This morning I got hold of a copy of Dr. Francis Collins's book, The Language of God: A Scientist Presents Evidence for Belief. Dr. Collins led the Human Genome Project, an ambitious endeavor that sequenced the human DNA. As an undergraduate student in molecular biology and a young Christian, I studied genetics and physiology of eukaryotic systems with a sense of awe and worship. I saw God as I attempted to molecular and cellular processes. This was the same God who saved me from my sins, who was involved in my daily affairs, who gave me the strength to wake up and the joy to live my life. To read of this harmonious marriage between science and faith from Dr. Collins's perspective is what gets me excited. Not everyone can articulate this dynamic well. Dr.Collins writes in the introduction to the book: ... For me the experience of sequencing the human genome, and uncovering this most remarkable of texts, was both a stunning achievement and an occasion for worship. Many
Watching videos of Mandy Patinkin and his wife, Kathryn Grody . I'm a big fan of Mandy's Saul Berenson in Homeland, one of my favorite TV series of all time. Because Saul is a no-nonsense guy, always serious and calculating; I find the Twitter home videos of Mandy disconcerting. So this is who he is when he's out of character. Recorded in their vacation home, with a dog and lush greenery, Mandy and Kathryn interrupt each others sentences, making up answers to technology-related questions ("Is wifi different from the internet?"), while snacking and sipping water. Vulture magazine published an interview by Rachel Handler . Here's an excerpt. What’s the most profound thing you’ve each learned from each other? KG: Oh gosh. Is this an overnight? For me, there is no way of feeling the depth of staying together for 40 years. You share it, you’ve created a common history. You see a lot of marriages you don’t want to be like, and you have the illusion you’ll neve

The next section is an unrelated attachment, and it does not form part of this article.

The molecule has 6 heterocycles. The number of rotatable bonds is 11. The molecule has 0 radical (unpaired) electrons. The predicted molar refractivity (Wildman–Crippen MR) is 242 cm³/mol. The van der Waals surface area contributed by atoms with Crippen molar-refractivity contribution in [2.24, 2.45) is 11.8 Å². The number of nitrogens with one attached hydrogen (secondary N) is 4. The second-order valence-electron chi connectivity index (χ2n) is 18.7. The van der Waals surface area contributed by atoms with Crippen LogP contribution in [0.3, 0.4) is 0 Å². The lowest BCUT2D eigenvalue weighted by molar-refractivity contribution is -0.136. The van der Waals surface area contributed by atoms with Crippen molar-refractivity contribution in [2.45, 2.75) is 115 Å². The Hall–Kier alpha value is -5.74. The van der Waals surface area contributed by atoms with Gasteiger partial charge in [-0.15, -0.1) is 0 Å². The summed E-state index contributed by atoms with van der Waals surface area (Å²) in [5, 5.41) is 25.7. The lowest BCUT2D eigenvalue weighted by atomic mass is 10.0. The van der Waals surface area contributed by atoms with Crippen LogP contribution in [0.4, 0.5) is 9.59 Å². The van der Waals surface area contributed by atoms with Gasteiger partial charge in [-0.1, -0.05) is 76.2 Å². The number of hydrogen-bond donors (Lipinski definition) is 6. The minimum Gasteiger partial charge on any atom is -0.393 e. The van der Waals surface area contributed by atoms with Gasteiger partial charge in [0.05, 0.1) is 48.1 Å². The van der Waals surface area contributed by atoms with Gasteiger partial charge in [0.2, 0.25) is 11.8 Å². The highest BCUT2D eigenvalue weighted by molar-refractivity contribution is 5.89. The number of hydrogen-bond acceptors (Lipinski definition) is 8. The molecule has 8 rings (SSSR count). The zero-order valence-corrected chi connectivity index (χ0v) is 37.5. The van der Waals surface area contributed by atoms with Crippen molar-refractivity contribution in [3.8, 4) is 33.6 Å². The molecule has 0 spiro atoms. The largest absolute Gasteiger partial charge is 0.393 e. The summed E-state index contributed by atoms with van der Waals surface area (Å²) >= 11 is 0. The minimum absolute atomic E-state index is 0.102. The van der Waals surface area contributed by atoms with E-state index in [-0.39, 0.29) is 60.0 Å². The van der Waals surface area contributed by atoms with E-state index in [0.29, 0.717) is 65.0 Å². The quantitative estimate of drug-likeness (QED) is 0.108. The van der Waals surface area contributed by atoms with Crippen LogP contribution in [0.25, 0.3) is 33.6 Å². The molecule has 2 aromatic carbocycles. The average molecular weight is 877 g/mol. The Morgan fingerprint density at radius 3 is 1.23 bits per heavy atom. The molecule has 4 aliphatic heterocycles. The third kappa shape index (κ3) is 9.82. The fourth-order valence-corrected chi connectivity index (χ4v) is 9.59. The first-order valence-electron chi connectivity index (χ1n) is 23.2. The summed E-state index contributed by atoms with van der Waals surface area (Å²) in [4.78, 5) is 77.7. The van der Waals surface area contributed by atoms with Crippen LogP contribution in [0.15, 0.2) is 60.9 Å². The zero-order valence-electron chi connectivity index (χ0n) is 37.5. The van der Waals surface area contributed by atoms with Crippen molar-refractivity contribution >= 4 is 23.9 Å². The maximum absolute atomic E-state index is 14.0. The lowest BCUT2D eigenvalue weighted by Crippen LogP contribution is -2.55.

My classmates Freddie, Kmomsh, myself, Rich, and Raj. My friends and I are graduating with a master's degree in clinical medicine (major in medical oncology) this year. Cramming assignments, figuring out solutions to problems in clinical statistics, rushing presentation slides a few minutes before class--we had fun! The graduation organizers asked us to send a sablay photo to be presented for the virtual graduation (I don't know when that will be). The last sablay photo I had was in 2009. I gained enough weight to create a stark difference from then and now. To comply with the requirement, I had my brother shoot my photo with an iPhone in the apartment. Congratulations, everyone!
Dr. Karen Abat-Senen—neonatologist, singer, and fountain pen enthusiast—has been readmitted . The joy of a doctor who had recovered from COVID-19 was cut short after she again tested positive for the virus a few days after she left the hospital. According to Ivan Mayrina's report on "24 Oras," Dr. Karen Abat-Senen could not hide her joy and even posted a video of her singing on July 3, the day she went home after a month of confinement at the Philippine General Hospital. However, a few day later, the doctor experienced worse symptoms. I took the liberty to re-post this from Dr. Hope Sagayaga's Facebook feed. Please include our hospital Neonatologist in your prayers. Dr. Senen is a dedicated and passionate pediatrician with a heart of service for the Filipino babies. She is the wife of Dr Jerome Senen, (also a pediatrician) and mother of two. Both are UP College of Medicine alumni. [Reposting] Help and prayers for Dra. Karen Abat-Senen. This is a call f
Many people I know are rabid Korean film fans. Even my mother watches Korean shows—this, after watching all the American and British shows in Netflix. Detached from the outside world, holed up inside her room for most of the day, she recommends to me what shows I should watch next. She recommended Yong-pal and My Country to me. Hannah, Uncle Toto’s eldest daughter who lived with us when she went to school in Marbel, recommended Goblin . I watched these shows with a steady fascination and a kind of detached cluelessness. Yong-pal is about a surgeon who tends to injured gangsters in secret, so he can pay off his debts. My Country: The New Age , a period film, is about two friends—I never got past the second episode. To my mother’s disappointment, I watched Kingdom Season 2 instead. It is about a raging pandemic spreading across ancient Korea. “What pleasure do you derive from watching those zombies?” my mother asked. “These zombies are the fastest runners I’ve seen!” I said. Gobl